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Oxford vaccine: AstraZeneca scaling up to two million doses per week ‘imminently’

Meanwhile, Boris Johnson has promised that the coronavirus vaccination programme will be in operation 24/7 'soon'.

AstraZeneca is “imminently” scaling up to release two million doses of its vaccine per week in the UK, and may be able to go above that from April, the firm’s chief executive has said.

Tom Keith-Roach, president of AstraZeneca UK, said 1.1 million doses of the company’s Covid-19 jab developed with Oxford University had been released to the UK to date, but the aim was to reach two million doses per week on or before the middle of February.

He told the Commons Science and Technology Committee: “We are scaling up very rapidly – and this will happen imminently – to releasing two million doses a week.

“We’re absolutely on track to do that and therefore deliver tens of millions of doses in the first quarter of the year.

“If we average two million a week through the course of the year, that gets us to the 100 million doses that we’re committed to the UK through the course of 2021.”

Later, he added: “We are scaling up to two million doses a week imminently and we’d certainly hope to be there on or before the middle of February.”

He said the middle of February was a “conservative position” and said the firm had been asked by the UK Vaccines Taskforce “not to share in public forum in detail daily delivery schedules and locations for security reasons.

“As you can imagine it’s very sensitive, but I can reassure you that we will scale to two million doses per week very quickly.”

Later, he said the firm could not commit to doses above two million per week but it may be they could “increase that somewhat as we move into quarter two”.

Mr Keith-Roach also told MPs the “vast majority” of the fill-and-finish packing around the vaccines is done in the UK.

He said the manufacture of the vaccine depends on a complex biological process which cannot be carried out more quickly.

“Drug substance manufacture is a 58 to 60-day process that you cannot speed up – that is a complex biological process of actually growing the adenovirus vector,” he said.

Mene Pangalos, executive vice president of biopharmaceuticals research and development at AstraZeneca, added: “You have to grow cells and cells divide at a certain speed, and you can’t do any faster than the speed at which the cells divide.”

Mr Keith-Roach added: “From drug substance, you have to actually manufacture the drug product.

“That includes filling and finishing, packaging, batch release – that takes a further 28 days.

“If you look in total, you’re talking about a three to four-month process.

“Within that you have, as you’d imagine, extensive quality testing on every batch – actually there’s more than 60 quality tests that are performed.”

Vaccines minister Nadhim Zahawi was accused by Labour MP Graham Stringer of being “phobic” to the numbers and keeping data on vaccine supplies “secret”.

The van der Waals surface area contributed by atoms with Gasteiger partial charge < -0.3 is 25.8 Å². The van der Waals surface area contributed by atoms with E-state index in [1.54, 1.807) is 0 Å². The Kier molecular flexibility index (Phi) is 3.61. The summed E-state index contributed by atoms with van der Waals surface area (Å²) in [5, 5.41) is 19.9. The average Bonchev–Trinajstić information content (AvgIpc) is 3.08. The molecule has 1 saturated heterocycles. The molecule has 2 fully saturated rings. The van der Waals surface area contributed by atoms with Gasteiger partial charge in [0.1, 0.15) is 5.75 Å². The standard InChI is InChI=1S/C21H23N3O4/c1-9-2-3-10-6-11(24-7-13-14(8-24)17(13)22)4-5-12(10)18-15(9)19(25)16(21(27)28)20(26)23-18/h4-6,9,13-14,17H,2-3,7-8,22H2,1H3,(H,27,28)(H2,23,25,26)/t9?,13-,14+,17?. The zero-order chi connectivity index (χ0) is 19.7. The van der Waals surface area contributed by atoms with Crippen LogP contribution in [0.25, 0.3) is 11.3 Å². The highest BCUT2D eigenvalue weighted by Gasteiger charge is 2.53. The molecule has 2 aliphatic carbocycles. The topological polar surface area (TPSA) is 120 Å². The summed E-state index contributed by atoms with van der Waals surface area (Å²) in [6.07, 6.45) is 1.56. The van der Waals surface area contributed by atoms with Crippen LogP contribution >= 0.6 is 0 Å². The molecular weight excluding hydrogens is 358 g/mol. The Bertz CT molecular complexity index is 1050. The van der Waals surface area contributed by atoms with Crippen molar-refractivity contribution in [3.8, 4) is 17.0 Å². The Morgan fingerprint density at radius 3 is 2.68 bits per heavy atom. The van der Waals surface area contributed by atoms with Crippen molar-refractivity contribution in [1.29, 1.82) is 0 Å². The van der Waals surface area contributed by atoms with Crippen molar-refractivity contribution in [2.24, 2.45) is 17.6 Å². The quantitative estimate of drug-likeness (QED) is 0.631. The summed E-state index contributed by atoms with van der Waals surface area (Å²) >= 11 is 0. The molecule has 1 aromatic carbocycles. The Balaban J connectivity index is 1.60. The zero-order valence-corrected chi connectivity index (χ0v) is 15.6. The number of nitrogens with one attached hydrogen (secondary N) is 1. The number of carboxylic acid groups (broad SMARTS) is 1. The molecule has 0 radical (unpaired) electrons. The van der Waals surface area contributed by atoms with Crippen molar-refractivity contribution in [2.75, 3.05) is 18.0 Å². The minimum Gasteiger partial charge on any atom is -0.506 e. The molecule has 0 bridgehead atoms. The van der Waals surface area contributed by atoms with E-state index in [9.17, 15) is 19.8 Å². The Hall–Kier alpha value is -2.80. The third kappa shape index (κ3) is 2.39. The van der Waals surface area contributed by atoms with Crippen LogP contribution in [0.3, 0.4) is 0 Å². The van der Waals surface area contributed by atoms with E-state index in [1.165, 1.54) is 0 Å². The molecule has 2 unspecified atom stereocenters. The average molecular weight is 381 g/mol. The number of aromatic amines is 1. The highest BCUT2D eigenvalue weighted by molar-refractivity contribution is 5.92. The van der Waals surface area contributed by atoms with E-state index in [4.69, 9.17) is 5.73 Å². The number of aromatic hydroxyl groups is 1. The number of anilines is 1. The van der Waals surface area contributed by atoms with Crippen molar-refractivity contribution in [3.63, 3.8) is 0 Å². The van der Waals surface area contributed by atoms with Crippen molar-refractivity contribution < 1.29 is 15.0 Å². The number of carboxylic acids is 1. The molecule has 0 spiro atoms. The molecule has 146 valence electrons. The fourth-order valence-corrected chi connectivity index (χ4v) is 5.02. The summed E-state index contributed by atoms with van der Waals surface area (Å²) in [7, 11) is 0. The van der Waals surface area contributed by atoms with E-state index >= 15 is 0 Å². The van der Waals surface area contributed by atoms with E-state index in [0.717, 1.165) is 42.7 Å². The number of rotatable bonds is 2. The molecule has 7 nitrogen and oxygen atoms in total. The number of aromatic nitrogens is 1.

Mr Zahawi said “this idea that we are sitting on lots of stock is not true”, adding that deliveries of central stocks were unpredictable at the moment.

He told MPs the initial vaccination supply had been “lumpy” but he now had “line of sight” of deliveries to the end of February.

“In any manufacturing process, especially one where you’re dealing with a biological compound, a novel vaccine is lumpy at the outset,” he said.

“There’s no doubt that it was, but getting better. It begins to stabilise and you get much clearer line of sight.

“I now have line of sight of deliveries all the way through until end of February and getting more confidence about March as well.

“We have millions of doses coming through in the weeks and then next month and the month after.”

Later he said: “By the end of the month we’ll be able to deploy two million a week. And then we keep going.”

Asked whether it would go above two million, he added: “Absolutely – of course.”

He added that “day by day, what you’ll see is greater volumes going out”, saying there would be “day-by-day” improvements in the notice given to vaccinators such as GPs of when supplies will arrive.

And he denied reports that vaccines could not be supplied to the NHS on a Sunday, adding there was a 98.5% accuracy to date in the timing of deliveries.

He also said the amount of vaccine currently going to waste in the NHS was significantly less than the 10% forecast by NHS England.

Mr Zahawi, who ruled out vaccine passports, said it was his “instinct” to say “teachers, shop workers, police men and women” should get vaccines after all over-50s and the vulnerable are vaccinated.

Earlier, Mr Pangalos said research had begun to examine the mixing of different vaccines to allow greater flexibility in the system.

“(It’s) something that we’re starting to investigate already, both pre-clinical and clinically.”

He also called for people working in the vaccine process to be prioritised for jabs.

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